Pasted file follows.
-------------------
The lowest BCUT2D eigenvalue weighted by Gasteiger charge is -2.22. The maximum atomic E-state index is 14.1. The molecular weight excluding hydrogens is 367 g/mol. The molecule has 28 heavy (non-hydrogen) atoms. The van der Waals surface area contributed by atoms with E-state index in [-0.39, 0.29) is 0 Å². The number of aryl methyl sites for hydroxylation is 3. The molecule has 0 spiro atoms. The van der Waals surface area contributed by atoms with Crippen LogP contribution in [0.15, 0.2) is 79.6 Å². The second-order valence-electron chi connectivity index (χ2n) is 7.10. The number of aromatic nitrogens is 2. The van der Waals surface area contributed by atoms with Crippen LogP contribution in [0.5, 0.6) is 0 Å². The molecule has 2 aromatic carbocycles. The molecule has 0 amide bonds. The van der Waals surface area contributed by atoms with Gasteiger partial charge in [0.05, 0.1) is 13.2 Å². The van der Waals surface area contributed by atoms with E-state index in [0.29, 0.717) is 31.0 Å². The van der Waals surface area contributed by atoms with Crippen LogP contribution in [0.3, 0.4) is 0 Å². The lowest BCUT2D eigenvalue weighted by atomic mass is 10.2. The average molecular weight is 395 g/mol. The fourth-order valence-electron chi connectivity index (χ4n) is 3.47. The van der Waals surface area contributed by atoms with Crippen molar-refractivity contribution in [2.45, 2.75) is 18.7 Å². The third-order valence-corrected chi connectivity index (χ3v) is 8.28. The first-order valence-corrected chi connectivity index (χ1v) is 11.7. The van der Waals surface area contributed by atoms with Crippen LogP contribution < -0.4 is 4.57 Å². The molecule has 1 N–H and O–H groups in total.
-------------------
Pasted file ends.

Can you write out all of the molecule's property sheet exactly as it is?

The lowest BCUT2D eigenvalue weighted by Gasteiger charge is -2.22. The maximum atomic E-state index is 14.1. The molecular weight excluding hydrogens is 367 g/mol. The molecule has 28 heavy (non-hydrogen) atoms. The van der Waals surface area contributed by atoms with E-state index in [-0.39, 0.29) is 0 Å². The number of aryl methyl sites for hydroxylation is 3. The molecule has 0 spiro atoms. The van der Waals surface area contributed by atoms with Crippen LogP contribution in [0.15, 0.2) is 79.6 Å². The second-order valence-electron chi connectivity index (χ2n) is 7.10. The number of aromatic nitrogens is 2. The van der Waals surface area contributed by atoms with Crippen LogP contribution in [0.5, 0.6) is 0 Å². The molecule has 2 aromatic carbocycles. The molecule has 0 amide bonds. The van der Waals surface area contributed by atoms with Gasteiger partial charge in [0.05, 0.1) is 13.2 Å². The van der Waals surface area contributed by atoms with E-state index in [0.29, 0.717) is 31.0 Å². The van der Waals surface area contributed by atoms with Crippen LogP contribution in [0.3, 0.4) is 0 Å². The lowest BCUT2D eigenvalue weighted by atomic mass is 10.2. The average molecular weight is 395 g/mol. The fourth-order valence-electron chi connectivity index (χ4n) is 3.47. The van der Waals surface area contributed by atoms with Crippen molar-refractivity contribution in [2.45, 2.75) is 18.7 Å². The third-order valence-corrected chi connectivity index (χ3v) is 8.28. The first-order valence-corrected chi connectivity index (χ1v) is 11.7. The van der Waals surface area contributed by atoms with Crippen LogP contribution < -0.4 is 4.57 Å². The molecule has 1 N–H and O–H groups in total.